In 2013, Apple (NASDAQ:AAPL) unveiled a technology that had the potential to revolutionize brick-and-mortar retail: iBeacon. The protocol was built on Bluetooth Low Energy (BLE) and promised to enable micro-location tracking in a way that offered far more accuracy than traditional GPS or the assisted GPS in modern smartphones. We're talking about being able to tell what specific aisle a customer is perusing, and being able to market to that customer accordingly.
At the time, Apple was rumored to be working on mobile payments -- what we now know as Apple Pay -- and the idea of micro-locations combined with mobile payments was like a futuristic dream for retailers. Imagine offering a targeted coupon or discount to a customer based on micro-location and then prompting them to pay on the spot with a smartphone. Third-party companies like Estimote even sprouted up to make and sell beacons using iBeacon.
Following a pilot program, Macy's said in 2014 that it would roll out beacon technology nationwide. Major League Baseball uses beacons to make ballparks more interactive in numerous ways. Even a few local grocery stores tried deploying them for the same retail reasons. So, what happened?
Apple never really cared all that much
For starters, Apple hasn't really done much over the years to promote the protocol in a meaningful way. In fact, it never really did. iBeacon was little more than a footnote during WWDC 2013, and wasn't even mentioned during WWDC 2014.
The lack of meaningful support or promotion from Apple certainly didn't help, which may be attributable to the company shifting its developmental focus on near-field communication (NFC), which Apple Pay is built on. NFC and iBeacons aren't necessarily mutually exclusive, but like most technologies, supporting numerous protocols adds to costs for those interested in commercial deployments. Apple has seemingly ceased ongoing development and support as well. For instance, in its iBeacon for Developers page, the Getting Started (link opens PDF) guide is from 2014.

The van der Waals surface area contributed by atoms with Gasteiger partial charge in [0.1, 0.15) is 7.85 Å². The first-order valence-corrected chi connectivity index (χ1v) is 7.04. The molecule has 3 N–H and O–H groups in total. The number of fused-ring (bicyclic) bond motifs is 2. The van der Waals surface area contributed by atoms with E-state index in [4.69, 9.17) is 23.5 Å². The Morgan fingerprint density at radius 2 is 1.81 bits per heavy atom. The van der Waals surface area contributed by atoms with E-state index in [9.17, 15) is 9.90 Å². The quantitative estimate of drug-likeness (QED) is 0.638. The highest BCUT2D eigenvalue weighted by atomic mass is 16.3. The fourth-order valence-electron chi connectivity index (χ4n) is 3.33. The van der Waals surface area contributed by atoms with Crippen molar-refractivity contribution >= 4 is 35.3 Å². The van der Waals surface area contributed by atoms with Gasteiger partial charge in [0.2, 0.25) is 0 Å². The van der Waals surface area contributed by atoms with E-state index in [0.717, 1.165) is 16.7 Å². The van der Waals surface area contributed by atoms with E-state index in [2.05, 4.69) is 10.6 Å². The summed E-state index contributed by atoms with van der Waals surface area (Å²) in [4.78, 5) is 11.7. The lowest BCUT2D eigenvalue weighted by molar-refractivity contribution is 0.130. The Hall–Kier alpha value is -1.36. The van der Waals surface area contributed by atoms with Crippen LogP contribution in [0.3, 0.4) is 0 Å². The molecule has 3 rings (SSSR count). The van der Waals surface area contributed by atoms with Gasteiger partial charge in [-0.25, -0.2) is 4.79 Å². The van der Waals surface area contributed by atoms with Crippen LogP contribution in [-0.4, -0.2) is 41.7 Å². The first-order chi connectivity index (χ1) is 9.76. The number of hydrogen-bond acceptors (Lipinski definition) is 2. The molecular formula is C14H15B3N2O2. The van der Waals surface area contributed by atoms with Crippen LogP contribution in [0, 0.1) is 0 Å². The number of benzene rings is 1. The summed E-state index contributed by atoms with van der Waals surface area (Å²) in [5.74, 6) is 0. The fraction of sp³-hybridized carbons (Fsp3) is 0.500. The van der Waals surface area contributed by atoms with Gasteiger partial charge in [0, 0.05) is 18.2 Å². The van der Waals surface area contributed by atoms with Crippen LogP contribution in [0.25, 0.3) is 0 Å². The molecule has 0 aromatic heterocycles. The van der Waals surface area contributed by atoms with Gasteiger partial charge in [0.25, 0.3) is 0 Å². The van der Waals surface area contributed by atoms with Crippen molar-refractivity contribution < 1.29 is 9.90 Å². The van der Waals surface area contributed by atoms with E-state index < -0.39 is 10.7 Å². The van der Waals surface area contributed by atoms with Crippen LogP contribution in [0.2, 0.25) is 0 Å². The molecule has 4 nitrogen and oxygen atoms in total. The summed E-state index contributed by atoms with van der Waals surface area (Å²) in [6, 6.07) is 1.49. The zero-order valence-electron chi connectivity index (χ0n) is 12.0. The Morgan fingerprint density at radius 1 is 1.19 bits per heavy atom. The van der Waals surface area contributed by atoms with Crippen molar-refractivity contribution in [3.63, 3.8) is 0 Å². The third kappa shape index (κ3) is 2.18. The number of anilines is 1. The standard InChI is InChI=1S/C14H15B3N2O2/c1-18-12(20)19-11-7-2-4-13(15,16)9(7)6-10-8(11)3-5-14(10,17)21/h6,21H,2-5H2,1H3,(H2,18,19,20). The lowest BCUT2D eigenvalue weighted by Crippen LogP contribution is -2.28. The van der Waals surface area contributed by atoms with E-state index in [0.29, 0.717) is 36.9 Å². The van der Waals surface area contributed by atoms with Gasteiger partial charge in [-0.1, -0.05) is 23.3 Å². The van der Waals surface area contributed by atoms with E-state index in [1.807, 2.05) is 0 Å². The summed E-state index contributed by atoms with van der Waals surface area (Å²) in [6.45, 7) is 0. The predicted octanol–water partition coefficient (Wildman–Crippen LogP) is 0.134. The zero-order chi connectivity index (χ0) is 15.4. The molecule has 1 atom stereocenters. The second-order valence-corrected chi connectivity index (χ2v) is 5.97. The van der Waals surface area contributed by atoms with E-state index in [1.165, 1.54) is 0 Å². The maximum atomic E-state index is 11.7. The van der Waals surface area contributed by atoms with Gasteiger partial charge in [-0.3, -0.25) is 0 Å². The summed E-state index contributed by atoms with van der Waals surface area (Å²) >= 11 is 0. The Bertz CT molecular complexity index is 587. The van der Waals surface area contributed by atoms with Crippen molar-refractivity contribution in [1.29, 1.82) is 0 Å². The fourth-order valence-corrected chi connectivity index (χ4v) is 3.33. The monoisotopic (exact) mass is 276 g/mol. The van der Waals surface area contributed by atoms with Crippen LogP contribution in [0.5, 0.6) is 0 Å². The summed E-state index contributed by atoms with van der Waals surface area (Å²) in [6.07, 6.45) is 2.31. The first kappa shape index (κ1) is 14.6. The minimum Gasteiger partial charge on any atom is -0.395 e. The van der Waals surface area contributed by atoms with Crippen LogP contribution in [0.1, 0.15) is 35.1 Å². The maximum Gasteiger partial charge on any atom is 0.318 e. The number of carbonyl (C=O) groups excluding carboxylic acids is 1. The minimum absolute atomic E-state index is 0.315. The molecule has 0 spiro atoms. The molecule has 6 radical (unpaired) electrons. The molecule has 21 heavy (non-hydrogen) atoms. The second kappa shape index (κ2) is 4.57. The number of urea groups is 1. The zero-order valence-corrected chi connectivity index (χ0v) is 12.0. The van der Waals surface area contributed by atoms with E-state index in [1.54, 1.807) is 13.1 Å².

It's also not as if Apple ever made any iBeacons directly, although all iOS devices are capable of becoming an iBeacon transmitters; it just detailed and released the protocol, leaving the fate of the technology in the hands of third parties.
This lack of ongoing support and development also means that some of the initial challenges largely went unaddressed.
In order to use iBeacons, users need to 1. download a retailer's app, 2. allow the app's notifications to be enabled, 3. make sure Bluetooth is turned on, and 4. enable location services for that app as well. After that, the interaction should add value to the customer's experience in some way. Most iBeacon deployments failed in some or all of these areas. Many users turn off one or more of those functionalities in order to improve battery life, for example.
iBeacons also never integrated with the plethora of enterprise IT systems that companies use for point-of-sale (POS), inventory tracking, loyalty programs, marketing campaigns, or other types of analytics. That either severely limits the value from the perspective of a retailer or significantly adds to the costs of deployment if the retailer needs to build a system from scratch.
Cybersecurity is only getting more complex, and iBeacons had weak security and privacy controls in place.
It's entirely possible that these weaknesses could have been overcome, but that's up to Apple. It's also not as if there's much competition in micro-location technologies that would spur Apple into action. Alphabet's Google released Eddystone in 2015, its own BLE-based beacon protocol, but like with Apple, it's pretty low on the priority list. You'd think that Google would take it more seriously, since beacons are primarily positioned as supplementary marketing tools. Last I checked, Google's business is still built on advertising. Mobile chip giant Qualcomm released its own Gimbal platform shortly after Apple in 2013, but has since spun it off into a separate company.
Beacon technologies aren't quite dead, though. Target deployed a pilot program just last year in 50 locations. But unless the major platform operators really get behind the technology, all pilot programs will likely suffer the same unfortunate fate.
Suzanne Frey, an executive at Alphabet, is a member of The Motley Fool’s board of directors. Evan Niu, CFA owns shares of Apple. The Motley Fool owns shares of and recommends GOOG, GOOGL, Apple, and Qualcomm. The Motley Fool has the following options: long January 2018 $90 calls on Apple and short January 2018 $95 calls on Apple. Try any of our Foolish newsletter services free for 30 days. We Fools may not all hold the same opinions, but we all believe that considering a diverse range of insights makes us better investors. The Motley Fool has a disclosure policy.